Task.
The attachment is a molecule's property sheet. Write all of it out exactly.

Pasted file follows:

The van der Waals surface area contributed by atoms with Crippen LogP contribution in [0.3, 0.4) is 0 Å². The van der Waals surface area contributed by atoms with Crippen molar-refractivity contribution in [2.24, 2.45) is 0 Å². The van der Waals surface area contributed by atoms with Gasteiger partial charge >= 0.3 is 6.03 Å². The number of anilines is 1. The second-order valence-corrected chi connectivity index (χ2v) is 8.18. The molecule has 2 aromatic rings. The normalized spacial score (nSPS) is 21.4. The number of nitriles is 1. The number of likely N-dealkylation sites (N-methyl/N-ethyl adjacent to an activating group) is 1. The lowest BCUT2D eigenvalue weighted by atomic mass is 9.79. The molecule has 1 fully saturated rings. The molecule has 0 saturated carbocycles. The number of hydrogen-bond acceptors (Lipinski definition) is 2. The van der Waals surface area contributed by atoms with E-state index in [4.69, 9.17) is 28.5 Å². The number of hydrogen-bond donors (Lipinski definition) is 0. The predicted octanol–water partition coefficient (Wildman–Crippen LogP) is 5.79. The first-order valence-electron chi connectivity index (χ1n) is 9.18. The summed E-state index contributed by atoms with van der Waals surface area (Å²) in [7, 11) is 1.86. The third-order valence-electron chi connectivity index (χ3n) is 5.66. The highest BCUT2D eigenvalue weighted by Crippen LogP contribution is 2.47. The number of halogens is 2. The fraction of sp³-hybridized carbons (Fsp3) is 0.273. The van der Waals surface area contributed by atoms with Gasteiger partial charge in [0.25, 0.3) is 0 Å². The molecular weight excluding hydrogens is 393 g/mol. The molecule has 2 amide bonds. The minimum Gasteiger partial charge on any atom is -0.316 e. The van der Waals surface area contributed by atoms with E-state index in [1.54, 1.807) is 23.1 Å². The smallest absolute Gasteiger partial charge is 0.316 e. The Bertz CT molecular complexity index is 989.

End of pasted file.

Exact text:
The van der Waals surface area contributed by atoms with Crippen LogP contribution in [0.3, 0.4) is 0 Å². The van der Waals surface area contributed by atoms with Crippen molar-refractivity contribution in [2.24, 2.45) is 0 Å². The van der Waals surface area contributed by atoms with Gasteiger partial charge >= 0.3 is 6.03 Å². The number of anilines is 1. The second-order valence-corrected chi connectivity index (χ2v) is 8.18. The molecule has 2 aromatic rings. The normalized spacial score (nSPS) is 21.4. The number of nitriles is 1. The number of likely N-dealkylation sites (N-methyl/N-ethyl adjacent to an activating group) is 1. The lowest BCUT2D eigenvalue weighted by atomic mass is 9.79. The molecule has 1 fully saturated rings. The molecule has 0 saturated carbocycles. The number of hydrogen-bond acceptors (Lipinski definition) is 2. The van der Waals surface area contributed by atoms with E-state index in [4.69, 9.17) is 28.5 Å². The number of hydrogen-bond donors (Lipinski definition) is 0. The predicted octanol–water partition coefficient (Wildman–Crippen LogP) is 5.79. The first-order valence-electron chi connectivity index (χ1n) is 9.18. The summed E-state index contributed by atoms with van der Waals surface area (Å²) in [7, 11) is 1.86. The third-order valence-electron chi connectivity index (χ3n) is 5.66. The highest BCUT2D eigenvalue weighted by Crippen LogP contribution is 2.47. The number of halogens is 2. The fraction of sp³-hybridized carbons (Fsp3) is 0.273. The van der Waals surface area contributed by atoms with Gasteiger partial charge in [0.25, 0.3) is 0 Å². The molecular weight excluding hydrogens is 393 g/mol. The molecule has 2 amide bonds. The minimum Gasteiger partial charge on any atom is -0.316 e. The van der Waals surface area contributed by atoms with E-state index in [1.54, 1.807) is 23.1 Å². The smallest absolute Gasteiger partial charge is 0.316 e. The Bertz CT molecular complexity index is 989.